Page images

Judge we by Nature? Habit can efface,
Int'rest o'ercome, or Policy take place:
By Actions? those Uncertainty divides;
By Passions? these Dissimulation hides:
Opinions? they still take a wider range:
Find, if you can, in what you cannot change.


Manners with Fortunes, Humours turn with Climes, Tenets with Books, and Principles with times.


III. Search then the RULING PASSION: There, alone,
The Wild are constant, and the Cunning known;
The Fool consistent, and the False sincere;
Priests, Princes, Women, no dissemblers here.
This clue once found, unravels all the rest,

The prospect clears, and Wharton stands confest.
Wharton, the scorn and wonder of our days,
Whose ruling Passion was the Lust of Praise:
Born with whate'er could win it from the Wise,
Women and Fools must like him or he dies:
Tho' wond'ring Senates hung on all he spoke,
The Club must hail him master of the joke.
Shall parts so various aim at nothing new?
He'll shine a Tully and a Wilmot too.
Then turns repentant, and his God adores
With the same spirit that he drinks and whores;
Enough if all around him but admire,

And now the Punk applaud, and now the Friar.
Thus with each gift of nature and of art,
And wanting nothing but an honest heart;
Grown all to all, from no one vice exempt,
And most contemptible, to shun contempt;
His Passion still, to covet gen'ral praise,
His Life, to forfeit it a thousand ways;
A constant Bounty which no friend has made;
An angel Tongue, which no man can persuade;





A Fool, with more of Wit than half mankind,
Too rash for Thought, for Action too refin'd:
A Tyrant to the wife his heart approves;
A Rebel to the very king he loves;

He dies, sad outcast of each church and state,
And, harder still! flagitious, yet not great.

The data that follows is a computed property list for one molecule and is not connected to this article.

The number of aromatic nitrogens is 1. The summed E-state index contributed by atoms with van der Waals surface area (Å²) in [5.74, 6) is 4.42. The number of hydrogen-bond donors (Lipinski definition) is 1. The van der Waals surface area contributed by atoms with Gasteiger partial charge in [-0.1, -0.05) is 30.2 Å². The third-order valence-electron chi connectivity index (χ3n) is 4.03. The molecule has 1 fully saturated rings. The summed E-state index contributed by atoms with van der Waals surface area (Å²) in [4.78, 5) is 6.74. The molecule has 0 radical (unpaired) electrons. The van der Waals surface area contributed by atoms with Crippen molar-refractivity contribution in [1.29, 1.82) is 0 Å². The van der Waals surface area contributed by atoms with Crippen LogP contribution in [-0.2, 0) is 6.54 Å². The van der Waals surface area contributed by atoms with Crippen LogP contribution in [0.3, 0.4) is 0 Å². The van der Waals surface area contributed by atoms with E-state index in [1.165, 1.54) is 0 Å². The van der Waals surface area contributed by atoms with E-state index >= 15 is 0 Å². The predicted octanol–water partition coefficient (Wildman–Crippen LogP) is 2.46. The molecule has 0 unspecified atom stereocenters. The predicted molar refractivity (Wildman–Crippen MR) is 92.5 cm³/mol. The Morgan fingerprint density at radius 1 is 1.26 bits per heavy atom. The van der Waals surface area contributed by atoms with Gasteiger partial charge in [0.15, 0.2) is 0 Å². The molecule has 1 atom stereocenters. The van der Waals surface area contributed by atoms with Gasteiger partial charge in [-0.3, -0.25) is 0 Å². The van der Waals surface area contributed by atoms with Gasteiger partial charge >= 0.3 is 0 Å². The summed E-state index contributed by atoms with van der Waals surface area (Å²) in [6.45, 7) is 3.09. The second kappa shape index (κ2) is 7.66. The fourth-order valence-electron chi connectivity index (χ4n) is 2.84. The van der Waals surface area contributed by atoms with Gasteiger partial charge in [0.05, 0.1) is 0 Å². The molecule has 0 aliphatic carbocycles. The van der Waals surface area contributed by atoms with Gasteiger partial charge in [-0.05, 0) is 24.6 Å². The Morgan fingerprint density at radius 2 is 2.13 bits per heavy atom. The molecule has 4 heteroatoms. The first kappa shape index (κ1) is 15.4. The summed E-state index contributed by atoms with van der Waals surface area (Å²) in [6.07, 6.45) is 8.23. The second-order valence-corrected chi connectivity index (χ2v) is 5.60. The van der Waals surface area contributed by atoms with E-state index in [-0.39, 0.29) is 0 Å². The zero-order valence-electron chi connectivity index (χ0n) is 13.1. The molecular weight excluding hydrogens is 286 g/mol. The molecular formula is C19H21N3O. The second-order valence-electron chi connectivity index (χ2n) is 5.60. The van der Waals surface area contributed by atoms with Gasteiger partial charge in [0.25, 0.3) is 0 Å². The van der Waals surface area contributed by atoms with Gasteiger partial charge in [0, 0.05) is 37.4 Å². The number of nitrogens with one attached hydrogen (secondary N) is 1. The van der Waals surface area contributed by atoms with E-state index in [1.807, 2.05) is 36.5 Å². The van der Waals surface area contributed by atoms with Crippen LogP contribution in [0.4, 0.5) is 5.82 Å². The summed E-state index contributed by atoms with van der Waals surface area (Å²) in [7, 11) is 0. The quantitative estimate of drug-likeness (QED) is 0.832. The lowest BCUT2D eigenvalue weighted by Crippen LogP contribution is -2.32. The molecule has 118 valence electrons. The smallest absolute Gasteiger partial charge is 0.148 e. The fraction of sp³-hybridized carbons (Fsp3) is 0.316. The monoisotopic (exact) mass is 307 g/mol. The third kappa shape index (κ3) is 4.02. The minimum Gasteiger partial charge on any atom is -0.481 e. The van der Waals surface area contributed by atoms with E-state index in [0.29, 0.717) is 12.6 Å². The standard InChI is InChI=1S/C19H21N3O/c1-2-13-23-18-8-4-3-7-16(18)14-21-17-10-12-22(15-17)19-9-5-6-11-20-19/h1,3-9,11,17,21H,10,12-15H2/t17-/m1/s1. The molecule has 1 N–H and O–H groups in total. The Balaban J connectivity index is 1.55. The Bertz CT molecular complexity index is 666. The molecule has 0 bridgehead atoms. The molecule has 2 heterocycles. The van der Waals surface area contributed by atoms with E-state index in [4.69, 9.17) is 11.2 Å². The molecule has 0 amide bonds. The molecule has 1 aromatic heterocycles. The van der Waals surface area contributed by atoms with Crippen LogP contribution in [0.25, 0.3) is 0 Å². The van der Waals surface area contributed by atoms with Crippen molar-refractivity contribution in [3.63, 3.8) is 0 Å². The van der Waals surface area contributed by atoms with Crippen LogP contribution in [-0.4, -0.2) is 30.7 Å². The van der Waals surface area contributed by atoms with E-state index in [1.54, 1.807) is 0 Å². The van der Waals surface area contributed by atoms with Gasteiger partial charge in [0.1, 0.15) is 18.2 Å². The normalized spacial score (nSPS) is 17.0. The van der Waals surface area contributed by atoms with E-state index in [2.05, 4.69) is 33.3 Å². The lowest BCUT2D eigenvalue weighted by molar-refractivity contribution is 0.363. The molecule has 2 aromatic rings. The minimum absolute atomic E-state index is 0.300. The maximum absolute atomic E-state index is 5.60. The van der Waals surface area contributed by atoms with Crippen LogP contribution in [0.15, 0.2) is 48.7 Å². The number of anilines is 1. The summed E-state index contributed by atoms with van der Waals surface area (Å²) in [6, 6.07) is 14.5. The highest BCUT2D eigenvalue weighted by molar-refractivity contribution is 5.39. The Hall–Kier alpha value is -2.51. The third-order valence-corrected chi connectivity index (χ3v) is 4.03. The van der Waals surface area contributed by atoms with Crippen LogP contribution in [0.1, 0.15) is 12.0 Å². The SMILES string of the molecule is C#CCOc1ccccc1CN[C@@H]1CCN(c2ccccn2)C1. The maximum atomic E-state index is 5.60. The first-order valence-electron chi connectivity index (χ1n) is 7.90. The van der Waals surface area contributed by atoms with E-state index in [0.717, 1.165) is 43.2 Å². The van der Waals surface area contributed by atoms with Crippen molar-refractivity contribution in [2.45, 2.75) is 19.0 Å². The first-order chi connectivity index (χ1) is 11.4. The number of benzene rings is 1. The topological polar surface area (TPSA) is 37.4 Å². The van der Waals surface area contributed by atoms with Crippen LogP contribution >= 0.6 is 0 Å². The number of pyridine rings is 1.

Ask you why Wharton broke thro' ev'ry rule?
'Twas all for fear the Knaves should call him Fool.
Nature well known, no prodigies remain,
Comets are regular, and Wharton plain.

Yet, in this search, the wisest may mistake,
If second qualities for first they take.
When Cataline by rapine swell'd his store;
When Cæsar made a noble dame a whore;
In this the Lust, in that the Avarice

Were means, not ends; Ambition was the vice.
That very Cæsar born in Scipio's days,
Had aim'd, like him, by Chastity, at praise.
Lucullus, when Frugality could charm,
Had roasted turnips in the Sabine farm.
In vain th' observer eyes the builder's toil,
But quite mistakes the scaffold for the pile.

In this one Passion man can strength enjoy,
As Fits give vigour, just when they destroy.
Time, that on all things lays his lenient hand,
Yet tames not this; it sticks to our last sand.
Consistent in our follies and our sins,
Here honest Nature ends as she begins.

Old Politicians chew on wisdom past,
And totter on in bus'ness to the last;
As weak, as earnest; and as gravely out,
As sober Lanesb'rough dancing in the gout.

Behold a rev'rend sire, whom want of grace

Has made the father of a nameless race,








Shov'd from the wall perhaps, or rudely press'd
By his own son, that passes by unbless'd:
Still to his wench he crawls on knocking knees,
And envies ev'ry sparrow that he sees.

A salmon's belly, Helluo, was thy fate;
The doctor call'd, declares all help too late:
"Mercy! (cries Helluo) mercy on my soul!
Is there no hope?-alas!-then bring the jowl."
The frugal Crone, whom praying priests attend,
Still strives to save the hallow'd taper's end,
Collects her breath, as ebbing life retires,
For one puff more, and in that puff expires.